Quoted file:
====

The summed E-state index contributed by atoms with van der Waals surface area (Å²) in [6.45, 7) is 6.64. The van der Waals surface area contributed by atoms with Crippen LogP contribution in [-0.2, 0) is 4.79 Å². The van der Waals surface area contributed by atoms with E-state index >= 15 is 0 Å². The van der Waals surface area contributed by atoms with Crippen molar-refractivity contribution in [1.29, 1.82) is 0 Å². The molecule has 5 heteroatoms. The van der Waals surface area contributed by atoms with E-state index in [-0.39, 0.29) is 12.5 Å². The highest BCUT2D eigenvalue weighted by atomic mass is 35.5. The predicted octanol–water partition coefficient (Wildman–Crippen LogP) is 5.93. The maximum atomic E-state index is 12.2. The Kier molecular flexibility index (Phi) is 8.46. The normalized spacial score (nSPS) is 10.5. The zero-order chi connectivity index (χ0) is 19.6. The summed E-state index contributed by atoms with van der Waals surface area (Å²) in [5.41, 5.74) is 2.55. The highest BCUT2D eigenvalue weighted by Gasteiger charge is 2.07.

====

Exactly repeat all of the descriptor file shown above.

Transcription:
The summed E-state index contributed by atoms with van der Waals surface area (Å²) in [6.45, 7) is 6.64. The van der Waals surface area contributed by atoms with Crippen LogP contribution in [-0.2, 0) is 4.79 Å². The van der Waals surface area contributed by atoms with E-state index >= 15 is 0 Å². The van der Waals surface area contributed by atoms with Crippen molar-refractivity contribution in [1.29, 1.82) is 0 Å². The molecule has 5 heteroatoms. The van der Waals surface area contributed by atoms with E-state index in [-0.39, 0.29) is 12.5 Å². The highest BCUT2D eigenvalue weighted by atomic mass is 35.5. The predicted octanol–water partition coefficient (Wildman–Crippen LogP) is 5.93. The maximum atomic E-state index is 12.2. The Kier molecular flexibility index (Phi) is 8.46. The normalized spacial score (nSPS) is 10.5. The zero-order chi connectivity index (χ0) is 19.6. The summed E-state index contributed by atoms with van der Waals surface area (Å²) in [5.41, 5.74) is 2.55. The highest BCUT2D eigenvalue weighted by Gasteiger charge is 2.07.